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#2342955 - Yesterday at 02:08 PM On improvisation
Pover Online   content
Full Member

Registered: 04/22/14
Posts: 168
Loc: Jordan
I sent this to someone I admire and look up to in the non-classical world of piano. He's a member of this forum - Ted. In my opinion, one of the greatest improvisers I've had the pleasure of listening to. I thought I could get a more general view and advice from your collective wisdom!

Keep in mind I'm a classically trained pianist. Self-taught. Love different genres of music, and here's the message now :P

This is basically a cry for help! In short: This is a question (questions maybe) on improvisation in general, and it will likely be a long post. So proceed with this in mind :P

A while back a started a thread asking others about how I would approach playing in hotels/lounges and other similar venues. A very common suggestion was to improvise, but alas, I don't know how. That's why I met up with one of my previous teachers who couldn't teach me at all classical repertoire, but who is an AMAZING improviser.

I asked him to give me some tips on where I would start as a complete beginner, and he basically told me to find a chord progression and play chords in the RH and octaves or octaves with the 5th added (for example: C major would be C-G-C). It went okay, but I couldn't find any progressions so he gave me some.

The first one was C, lower A, lower F, upper G, back to C. So basically in the LH I would play C-G-G, A-E-A, F-C-F, G-D-G, then back to C-G-C. I was reluctant at first and only played chord or chord notes and arpeggios but didn't move from there because I was afraid it won't sound nice, but he told me to go wild with all the white keys, and it worked.

I suspect that worked because it was this particular progression, and not any other (which would need some black keys). Another progression in a darker/minor mood was A,G,F,E, then back to A. This is also playable on only white keys.

Two things:
1) I can't improvise a great melody: usually when I'm playing I'll play certain notes on the scale and then sometime decide "Hmm, I think it would sound good if I resolve this note down to the lower note", and other times it might be the opposite, and usually I'll have a run or something leading from the E to the tonic A, and land on the A in the right moment to give a feeling of "arriving" there. But I don't remember the melodies I play earlier and can't recall them or reproduce them exactly.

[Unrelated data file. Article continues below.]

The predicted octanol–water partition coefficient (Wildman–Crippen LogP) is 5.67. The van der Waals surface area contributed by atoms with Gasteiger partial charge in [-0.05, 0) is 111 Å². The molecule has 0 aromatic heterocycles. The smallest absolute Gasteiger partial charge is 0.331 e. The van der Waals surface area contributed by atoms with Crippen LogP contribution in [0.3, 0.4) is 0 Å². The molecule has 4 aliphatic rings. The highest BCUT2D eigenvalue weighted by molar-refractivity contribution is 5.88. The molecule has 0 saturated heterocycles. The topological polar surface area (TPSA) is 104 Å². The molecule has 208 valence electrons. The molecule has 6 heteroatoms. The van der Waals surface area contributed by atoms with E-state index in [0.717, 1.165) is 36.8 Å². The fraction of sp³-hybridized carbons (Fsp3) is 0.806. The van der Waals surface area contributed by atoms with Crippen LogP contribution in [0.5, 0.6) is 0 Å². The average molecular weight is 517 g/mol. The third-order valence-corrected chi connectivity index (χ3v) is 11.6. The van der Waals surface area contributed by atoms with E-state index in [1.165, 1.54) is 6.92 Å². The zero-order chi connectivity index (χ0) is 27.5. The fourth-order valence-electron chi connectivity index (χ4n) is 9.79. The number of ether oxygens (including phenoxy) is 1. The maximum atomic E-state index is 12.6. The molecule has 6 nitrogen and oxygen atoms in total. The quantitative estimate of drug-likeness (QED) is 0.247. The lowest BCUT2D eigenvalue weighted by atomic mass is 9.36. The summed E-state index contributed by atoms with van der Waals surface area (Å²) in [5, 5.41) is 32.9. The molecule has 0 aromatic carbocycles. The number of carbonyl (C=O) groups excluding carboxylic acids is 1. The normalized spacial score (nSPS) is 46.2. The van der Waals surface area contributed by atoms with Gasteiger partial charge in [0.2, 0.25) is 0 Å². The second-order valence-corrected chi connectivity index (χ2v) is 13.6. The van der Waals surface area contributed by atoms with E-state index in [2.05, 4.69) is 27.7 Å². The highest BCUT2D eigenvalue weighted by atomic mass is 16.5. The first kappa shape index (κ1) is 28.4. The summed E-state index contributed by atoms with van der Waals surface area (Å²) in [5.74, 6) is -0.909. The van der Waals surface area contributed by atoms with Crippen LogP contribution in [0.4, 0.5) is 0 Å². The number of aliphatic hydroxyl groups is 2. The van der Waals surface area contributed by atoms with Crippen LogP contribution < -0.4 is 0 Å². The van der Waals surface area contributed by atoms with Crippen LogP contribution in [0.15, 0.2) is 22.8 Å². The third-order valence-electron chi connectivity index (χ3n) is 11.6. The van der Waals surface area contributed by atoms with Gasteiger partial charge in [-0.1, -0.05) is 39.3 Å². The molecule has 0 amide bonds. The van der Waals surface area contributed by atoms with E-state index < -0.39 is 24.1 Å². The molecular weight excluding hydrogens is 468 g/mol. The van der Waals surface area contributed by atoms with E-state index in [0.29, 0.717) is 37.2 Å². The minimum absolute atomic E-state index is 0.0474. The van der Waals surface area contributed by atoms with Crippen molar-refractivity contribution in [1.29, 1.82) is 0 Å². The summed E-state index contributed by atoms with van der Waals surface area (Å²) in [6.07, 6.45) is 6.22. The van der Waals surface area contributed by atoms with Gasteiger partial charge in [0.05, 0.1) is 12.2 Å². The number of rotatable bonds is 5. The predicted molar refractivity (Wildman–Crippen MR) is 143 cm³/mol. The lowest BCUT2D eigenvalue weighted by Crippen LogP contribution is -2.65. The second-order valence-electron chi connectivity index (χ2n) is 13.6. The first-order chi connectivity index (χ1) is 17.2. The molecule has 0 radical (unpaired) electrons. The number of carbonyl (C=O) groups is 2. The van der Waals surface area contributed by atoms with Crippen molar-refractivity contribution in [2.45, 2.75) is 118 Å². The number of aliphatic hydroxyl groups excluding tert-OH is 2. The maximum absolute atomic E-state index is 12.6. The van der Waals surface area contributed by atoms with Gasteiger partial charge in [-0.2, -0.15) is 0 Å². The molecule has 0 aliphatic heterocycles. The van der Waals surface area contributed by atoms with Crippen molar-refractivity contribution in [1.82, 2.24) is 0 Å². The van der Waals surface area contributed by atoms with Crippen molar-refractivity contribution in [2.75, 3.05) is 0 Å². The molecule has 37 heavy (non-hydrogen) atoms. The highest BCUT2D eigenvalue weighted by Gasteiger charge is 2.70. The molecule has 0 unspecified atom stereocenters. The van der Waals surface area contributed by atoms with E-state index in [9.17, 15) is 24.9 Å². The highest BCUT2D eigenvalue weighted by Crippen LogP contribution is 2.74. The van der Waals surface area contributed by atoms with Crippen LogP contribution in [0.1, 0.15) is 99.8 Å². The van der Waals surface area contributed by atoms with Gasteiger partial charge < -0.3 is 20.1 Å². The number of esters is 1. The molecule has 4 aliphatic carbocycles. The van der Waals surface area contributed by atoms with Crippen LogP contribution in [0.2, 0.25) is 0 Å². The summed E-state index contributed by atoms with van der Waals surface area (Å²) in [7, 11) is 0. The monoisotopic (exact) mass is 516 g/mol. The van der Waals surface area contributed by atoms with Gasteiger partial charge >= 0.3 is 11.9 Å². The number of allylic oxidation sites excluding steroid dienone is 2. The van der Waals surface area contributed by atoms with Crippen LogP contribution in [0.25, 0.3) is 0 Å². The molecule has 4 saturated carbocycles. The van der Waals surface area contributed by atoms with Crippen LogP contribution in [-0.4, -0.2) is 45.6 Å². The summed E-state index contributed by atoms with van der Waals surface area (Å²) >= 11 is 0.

2) I run out of ideas: I have a couple of 'tricks', like arriving at a note by playing a cascading 2-note figure. for example, to arrive on A, I would play the upper G-A F-G E-F D-E C-D B-C A-C A. sort of like a flourish/ornamentation kind of thing. But I know that after a while my improvisation start to sound boring and without any new ideas. I feel like I'm repeating the same things or playing random notes or something.



WOW I can't believe I wrote all that without actually posting a question, so here it is. Do you have any ideas on how I can take this further and improve in the area of improvisation? Things like what chord progressions to use (because usually I can't do anything without a basic 'structure' to follow) or things to incorporate to make my improvisations more interesting? or how I can improve in general?

I'm asking you because I know you're like the perfect improviser from what I've heard, and I honestly salute you for your creativity and ability.

Thanks in advance,
Faris
_________________________
Faris
Self-taught for around 3 years now. All advice welcome laugh

Working on:
Schumann arabeske op. 18
Bach French Suite 5
Mozart Sonata k 311 D major

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#2342986 - Yesterday at 03:33 PM Re: On improvisation [Re: Pover]
JazzPianoOnline Offline
Full Member

Registered: 10/14/07
Posts: 94
Loc: raleigh, nc
faris

i can help you learn to improvise over jazz tunes. first, you need to learn the 5 essential 7th chords. these are the major7, dominant7, minor7, minor 7b5 and diminished chords. these 5 groups of chords make up most of the progression of any given jazz and standard tune. i have a free lesson on my site that will help you learn how to play these chord types.

once you have the chords in your head and hands (there are only 60 of them) you can then read lead sheets. playing tunes from lead sheets will help you cement the chords in your head and hands and will help you learn repertoire.

as the chords become more familiar to you you can start to play around with them. you can arpeggiate them and improvise short ideas with them.

this will get you started. i hope it is helpful.
_________________________
br
bill@jazzpianoonline.com
www.JazzPianoOnline.com

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#2343152 - Today at 12:02 AM Re: On improvisation [Re: Pover]
KurtZ Online   content
500 Post Club Member

Registered: 03/13/10
Posts: 936
Loc: The Heart of Screenland
Bill Hilton has good quality full tutorials online about what he calls lounge piano. You can easily find him at You Tube or by googling his name. I also found his book online to have a look at it fully intending to buy a full copy if I decided to work from it. I decided not to and deleted my copy but I found it to be complete and well laid out.

Kurt
_________________________
I just wanted to be just "a" guy. That's enough of a life.

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#2343213 - Today at 05:21 AM Re: On improvisation [Re: Pover]
Pover Online   content
Full Member

Registered: 04/22/14
Posts: 168
Loc: Jordan
JazzPiano and Kurtz, thank you for your replies. Kurtz, I remember watching some of Bill Hilton's videos, and I gathered that most of them already assumed that people know these 'classic' show tunes and songs. Well, where I live, almost no one has ever heard that kind of stuff, so they wont think to themselves "Oh, he's doing a nice arrangement of [insert famous classic], I like it!".

I need to play something that isn't based on a basic song, if you know what I mean. Just kind of improvise out of thin air to create a nice mood for those situations. I hope I'm being clear :P

JazzPiano, I'll go ahead and check your piano website, but does it work if it isn't based on a popular show-tune? Like just jazz improvisation on the spot, not related to a specific piece or foundation?

I know my questions are kind of silly and noob-ish, but it's probably because I AM a noob at improvisation! ha
_________________________
Faris
Self-taught for around 3 years now. All advice welcome laugh

Working on:
Schumann arabeske op. 18
Bach French Suite 5
Mozart Sonata k 311 D major

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#2343217 - Today at 06:03 AM Re: On improvisation [Re: Pover]
alberto Online   content
Full Member

Registered: 03/26/07
Posts: 43